PORTLAND, Ore. (AP) — Gov. John Kitzhaber is ready to veto a bill that loosens a ban on the use of Native American mascots by Oregon schools.
The governor’s office said Wednesday that Kitzhaber has provided the required five-day notice that he might veto three bills from the recently completed legislative session. One of them is Senate Bill 215, which allows schools with nicknames such as the Indians, Braves or Chieftains to keep their names and mascots if they get permission from the nearest tribe.
The governor said in a late-in-the-session memo to legislative leaders that the bill is too broad. Rather than allowing the use of generic names such as Indians, he prefers an approach in which schools could use the specific name of a tribe with permission, such as the Florida State Seminoles.
Legislators took up the issue in response to the state Board of Education’s decision last year to cut state funding to schools that fail to retire their Native American mascots by July 2017. The board’s action, which gave Oregon one of the nation’s toughest restrictions, followed months of emotional debate about tolerance and tradition.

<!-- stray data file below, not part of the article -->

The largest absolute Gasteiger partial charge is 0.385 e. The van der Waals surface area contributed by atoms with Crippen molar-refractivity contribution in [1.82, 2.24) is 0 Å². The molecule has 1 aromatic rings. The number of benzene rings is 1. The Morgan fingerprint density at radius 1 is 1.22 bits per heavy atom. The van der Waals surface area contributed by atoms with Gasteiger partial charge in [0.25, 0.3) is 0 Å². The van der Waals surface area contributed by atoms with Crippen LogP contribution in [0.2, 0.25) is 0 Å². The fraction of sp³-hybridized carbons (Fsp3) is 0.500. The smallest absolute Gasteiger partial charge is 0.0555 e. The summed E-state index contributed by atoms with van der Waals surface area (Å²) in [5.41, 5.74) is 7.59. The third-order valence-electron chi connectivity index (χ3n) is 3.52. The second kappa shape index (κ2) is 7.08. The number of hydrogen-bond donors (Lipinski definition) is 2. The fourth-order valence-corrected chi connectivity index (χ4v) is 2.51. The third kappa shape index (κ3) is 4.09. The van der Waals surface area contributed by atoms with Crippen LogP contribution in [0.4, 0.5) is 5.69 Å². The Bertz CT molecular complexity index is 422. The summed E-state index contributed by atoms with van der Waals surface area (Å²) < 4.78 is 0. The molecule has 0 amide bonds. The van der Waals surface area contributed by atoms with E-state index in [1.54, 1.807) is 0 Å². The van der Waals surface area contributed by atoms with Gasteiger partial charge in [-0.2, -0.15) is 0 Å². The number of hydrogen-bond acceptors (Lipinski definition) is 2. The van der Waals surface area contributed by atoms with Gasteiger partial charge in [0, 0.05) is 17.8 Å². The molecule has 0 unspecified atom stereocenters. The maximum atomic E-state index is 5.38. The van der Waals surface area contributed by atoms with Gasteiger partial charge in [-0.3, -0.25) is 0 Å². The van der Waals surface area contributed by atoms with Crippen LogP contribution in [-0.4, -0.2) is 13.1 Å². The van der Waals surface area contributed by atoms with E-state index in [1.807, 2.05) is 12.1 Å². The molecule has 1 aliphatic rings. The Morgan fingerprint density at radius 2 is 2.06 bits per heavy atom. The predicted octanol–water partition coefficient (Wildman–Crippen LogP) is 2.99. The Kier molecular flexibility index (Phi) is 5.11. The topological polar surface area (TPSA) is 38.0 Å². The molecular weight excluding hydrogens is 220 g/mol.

The House and Senate each approved SB215 by veto-proof margins. But the bill’s sponsor, state Sen. Jeff Kruse, R-Roseburg, does not believe the Democrat-led chambers will override the veto.
“At the end of the day, Democrats are not going to poke him in the eye,” Kruse said. “I don’t think it’s any more complicated than that.”
If the governor does veto the bill, the topic likely will arise when the Legislature meets next year. Kitzhaber’s memo said he hopes leaders can come up with a proposal by next year that provides “reasonable exceptions to the ban without violating the Board’s obligation to prohibit discrimination in education.”
Since the 1970s, more than 600 high school and college teams across the country have done away with their Native American nicknames, including 20 in Oregon. Critics say Indian mascots reinforce stereotypes and promote bullying of Native students.
The Board of Education’s decision affected 15 high schools. Eight must change their nickname and logo. Another seven schools identified as the Warriors can keep their nickname, but must change their mascots or graphics that depict Native Americans.
Jim Thomas is superintendent of the Reedsport School District, home to a team called the Braves. He said the district has considered alternate nicknames — including the singular Brave — but has yet to come up with a cost estimate for switching the name on everything from uniforms to letterhead. With the district struggling with cuts because of declining enrollment, it’ll have an impact, he said.
“We haven’t had any real opposition to our mascot,” Thomas said. “It’s an issue the community is very concerned about, obviously. It’s been here forever, and (the ban) is a pretty sore subject.”